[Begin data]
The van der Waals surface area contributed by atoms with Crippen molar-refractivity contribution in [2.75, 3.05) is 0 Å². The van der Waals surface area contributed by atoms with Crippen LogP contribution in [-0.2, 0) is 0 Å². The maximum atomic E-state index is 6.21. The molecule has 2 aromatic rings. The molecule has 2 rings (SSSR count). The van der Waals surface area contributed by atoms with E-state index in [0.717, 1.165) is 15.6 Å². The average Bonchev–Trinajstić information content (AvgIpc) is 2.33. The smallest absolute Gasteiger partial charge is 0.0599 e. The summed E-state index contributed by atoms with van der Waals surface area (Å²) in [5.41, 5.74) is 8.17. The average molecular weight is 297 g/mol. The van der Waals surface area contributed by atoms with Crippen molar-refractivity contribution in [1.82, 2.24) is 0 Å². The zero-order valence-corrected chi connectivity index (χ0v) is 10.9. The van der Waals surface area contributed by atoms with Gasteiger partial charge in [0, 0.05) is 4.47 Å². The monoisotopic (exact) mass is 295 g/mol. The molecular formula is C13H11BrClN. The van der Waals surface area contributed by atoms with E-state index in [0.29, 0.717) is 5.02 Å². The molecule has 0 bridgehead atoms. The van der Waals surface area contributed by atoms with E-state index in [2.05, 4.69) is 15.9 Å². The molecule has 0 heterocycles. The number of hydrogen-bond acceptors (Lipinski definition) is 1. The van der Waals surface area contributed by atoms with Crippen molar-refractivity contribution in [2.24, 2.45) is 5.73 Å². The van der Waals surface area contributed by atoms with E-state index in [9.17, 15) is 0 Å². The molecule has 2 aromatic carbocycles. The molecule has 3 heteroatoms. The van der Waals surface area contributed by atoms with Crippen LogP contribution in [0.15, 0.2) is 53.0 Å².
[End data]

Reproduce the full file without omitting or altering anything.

The van der Waals surface area contributed by atoms with Crippen molar-refractivity contribution in [2.75, 3.05) is 0 Å². The van der Waals surface area contributed by atoms with Crippen LogP contribution in [-0.2, 0) is 0 Å². The maximum atomic E-state index is 6.21. The molecule has 2 aromatic rings. The molecule has 2 rings (SSSR count). The van der Waals surface area contributed by atoms with E-state index in [0.717, 1.165) is 15.6 Å². The average Bonchev–Trinajstić information content (AvgIpc) is 2.33. The smallest absolute Gasteiger partial charge is 0.0599 e. The summed E-state index contributed by atoms with van der Waals surface area (Å²) in [5.41, 5.74) is 8.17. The average molecular weight is 297 g/mol. The van der Waals surface area contributed by atoms with Crippen molar-refractivity contribution in [1.82, 2.24) is 0 Å². The zero-order valence-corrected chi connectivity index (χ0v) is 10.9. The van der Waals surface area contributed by atoms with Gasteiger partial charge in [0, 0.05) is 4.47 Å². The monoisotopic (exact) mass is 295 g/mol. The molecular formula is C13H11BrClN. The van der Waals surface area contributed by atoms with E-state index in [0.29, 0.717) is 5.02 Å². The molecule has 0 bridgehead atoms. The van der Waals surface area contributed by atoms with E-state index in [2.05, 4.69) is 15.9 Å². The molecule has 0 heterocycles. The number of hydrogen-bond acceptors (Lipinski definition) is 1. The van der Waals surface area contributed by atoms with Crippen molar-refractivity contribution in [2.24, 2.45) is 5.73 Å². The van der Waals surface area contributed by atoms with E-state index in [9.17, 15) is 0 Å². The molecule has 2 aromatic carbocycles. The molecule has 3 heteroatoms. The van der Waals surface area contributed by atoms with Crippen LogP contribution in [0.15, 0.2) is 53.0 Å².